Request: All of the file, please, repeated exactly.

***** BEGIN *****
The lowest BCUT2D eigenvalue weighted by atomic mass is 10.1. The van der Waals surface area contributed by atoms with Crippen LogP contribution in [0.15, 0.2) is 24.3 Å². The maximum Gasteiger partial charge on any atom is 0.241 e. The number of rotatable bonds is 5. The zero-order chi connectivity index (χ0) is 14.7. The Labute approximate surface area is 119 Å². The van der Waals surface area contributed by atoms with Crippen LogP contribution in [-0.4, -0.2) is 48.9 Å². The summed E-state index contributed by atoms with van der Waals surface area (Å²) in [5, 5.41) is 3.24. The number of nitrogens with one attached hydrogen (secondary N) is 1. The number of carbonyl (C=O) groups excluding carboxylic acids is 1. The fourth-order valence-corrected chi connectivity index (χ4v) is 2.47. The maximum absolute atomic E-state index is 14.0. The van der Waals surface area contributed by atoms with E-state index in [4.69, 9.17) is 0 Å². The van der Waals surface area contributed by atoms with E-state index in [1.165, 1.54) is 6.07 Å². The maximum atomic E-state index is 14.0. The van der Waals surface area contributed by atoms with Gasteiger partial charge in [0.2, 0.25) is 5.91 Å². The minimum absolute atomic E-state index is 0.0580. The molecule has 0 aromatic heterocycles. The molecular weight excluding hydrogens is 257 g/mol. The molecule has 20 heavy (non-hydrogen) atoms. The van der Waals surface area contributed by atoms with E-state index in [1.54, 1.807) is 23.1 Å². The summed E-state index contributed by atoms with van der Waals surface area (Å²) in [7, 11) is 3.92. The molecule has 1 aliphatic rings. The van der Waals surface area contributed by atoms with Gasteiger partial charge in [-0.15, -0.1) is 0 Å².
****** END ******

The lowest BCUT2D eigenvalue weighted by atomic mass is 10.1. The van der Waals surface area contributed by atoms with Crippen LogP contribution in [0.15, 0.2) is 24.3 Å². The maximum Gasteiger partial charge on any atom is 0.241 e. The number of rotatable bonds is 5. The zero-order chi connectivity index (χ0) is 14.7. The Labute approximate surface area is 119 Å². The van der Waals surface area contributed by atoms with Crippen LogP contribution in [-0.4, -0.2) is 48.9 Å². The summed E-state index contributed by atoms with van der Waals surface area (Å²) in [5, 5.41) is 3.24. The number of nitrogens with one attached hydrogen (secondary N) is 1. The number of carbonyl (C=O) groups excluding carboxylic acids is 1. The fourth-order valence-corrected chi connectivity index (χ4v) is 2.47. The maximum absolute atomic E-state index is 14.0. The van der Waals surface area contributed by atoms with E-state index in [4.69, 9.17) is 0 Å². The van der Waals surface area contributed by atoms with E-state index in [1.165, 1.54) is 6.07 Å². The maximum atomic E-state index is 14.0. The van der Waals surface area contributed by atoms with Gasteiger partial charge in [0.2, 0.25) is 5.91 Å². The minimum absolute atomic E-state index is 0.0580. The molecule has 0 aromatic heterocycles. The molecular weight excluding hydrogens is 257 g/mol. The molecule has 20 heavy (non-hydrogen) atoms. The van der Waals surface area contributed by atoms with E-state index in [1.54, 1.807) is 23.1 Å². The summed E-state index contributed by atoms with van der Waals surface area (Å²) in [7, 11) is 3.92. The molecule has 1 aliphatic rings. The van der Waals surface area contributed by atoms with Gasteiger partial charge in [-0.15, -0.1) is 0 Å².